Back from the Jaunt Across the Pond
Life's Cruel Jokes

Food Focused

This morning I read Gotham Gal's post about how she, a born and bred food person, has had a significant impact over her husband, for whom food was merely a source of nutrition before they met.  She describes it as two worlds colliding, and I understand her completely.  I, too, am a food person (in case you hadn't noticed), and I realize that I have an incredibly hard time understanding those who aren't.  Is it really possible that people go on vacation without thinking about where and what they're going to eat next, even as they are in the midst of a meal?  That people exist who don't drool over the glossy pages of Gourmet and Bon Appetit as if they were porn?  That there are those who don't relish the joys of strolling through a bustling outdoor food market, with all of its dazzling colors, mouthwatering aromas, and, if you time it right, free samples?  Apparently, such people exist.  And I am dating one of them.

I have ventured into this strange territory before.  Nathan, when I met him, was definitely not food-oriented in the same way I am.  But after dating for several years and living together for a decent chunk of that time, I think there was no way that my foodish tendencies couldn't have rubbed off on him.  At one point after we stopped dating, we met up for lunch, where he described to me how he had recently made pesto with some basil he had recently gotten at the greenmarket.  Now, I don't claim to have that much influence over people generally, but I am convinced that he probably hadn't uttered the phrase "I made pesto" before spending time with me.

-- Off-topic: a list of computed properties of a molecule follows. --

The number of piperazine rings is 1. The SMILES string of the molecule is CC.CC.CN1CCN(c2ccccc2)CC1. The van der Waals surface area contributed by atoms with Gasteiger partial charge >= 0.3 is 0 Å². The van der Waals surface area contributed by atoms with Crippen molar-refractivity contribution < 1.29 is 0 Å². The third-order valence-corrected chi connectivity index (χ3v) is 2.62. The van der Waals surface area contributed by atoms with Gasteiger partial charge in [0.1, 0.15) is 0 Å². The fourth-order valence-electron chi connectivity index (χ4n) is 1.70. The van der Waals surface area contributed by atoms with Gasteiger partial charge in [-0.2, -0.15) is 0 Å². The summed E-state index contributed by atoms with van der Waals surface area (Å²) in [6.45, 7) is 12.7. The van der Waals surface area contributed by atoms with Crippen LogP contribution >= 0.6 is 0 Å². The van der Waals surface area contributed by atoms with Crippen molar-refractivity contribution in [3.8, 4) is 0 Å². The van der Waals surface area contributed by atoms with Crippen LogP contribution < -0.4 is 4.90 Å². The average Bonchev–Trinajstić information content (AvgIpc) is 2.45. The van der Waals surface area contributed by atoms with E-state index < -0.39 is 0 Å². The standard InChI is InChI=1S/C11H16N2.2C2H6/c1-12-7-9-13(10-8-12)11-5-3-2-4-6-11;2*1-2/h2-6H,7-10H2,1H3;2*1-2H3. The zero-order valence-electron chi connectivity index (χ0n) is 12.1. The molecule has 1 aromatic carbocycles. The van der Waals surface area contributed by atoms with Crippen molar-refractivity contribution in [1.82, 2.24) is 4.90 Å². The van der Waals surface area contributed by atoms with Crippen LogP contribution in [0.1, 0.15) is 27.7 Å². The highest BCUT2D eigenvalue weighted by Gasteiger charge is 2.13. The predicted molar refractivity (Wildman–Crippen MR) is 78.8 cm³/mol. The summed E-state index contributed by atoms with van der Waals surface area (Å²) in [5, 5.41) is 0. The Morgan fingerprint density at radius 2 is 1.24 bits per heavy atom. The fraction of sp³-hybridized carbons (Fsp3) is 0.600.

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Mark and I have our moments.  The collision of two vastly different food worlds can be wildly funny.  Each of us described our dinner at The Grocery in an email to my friend Rhea, and it was hard to believe we were both at the same table  (I want to publish it here, but we're in negotiations about the intellectual property rights).  But it can also be tricky.  When we were in London, I mentioned that the one thing I really wanted to do on our day off was go to the Borough Hall Market (pictured above).  At one point, Mark asked if it would be okay if he brought a book.  I'm sure I gave him a look like he had just slapped me across the face.  It wasn't so much that I would have minded if he didn't want to come along with me -- I'm fine doing things on my own and if he really didn't want to go, he shouldn't -- but I merely could not comprehend at all that someone wouldn't want to spend a few hours on a gorgeous spring morning at a market.  Especially if that time happened to coincide with lunch.  He must have recognized the shock and horror on my face -- we went, and the book, if it came along at all, stayed tucked away.  I don't really know if he enjoyed it, but he didn't seem miserable, and I do recall that he went back for a second taste at the stall selling olive tapenade, so it couldn't have been too bad.

Any advice on how to interact with these non-food-focused types (or amusing anecdotes) would be greatly appreciated.

PS -- I wrote this entire entry in bed.  Gotta love the laptop!

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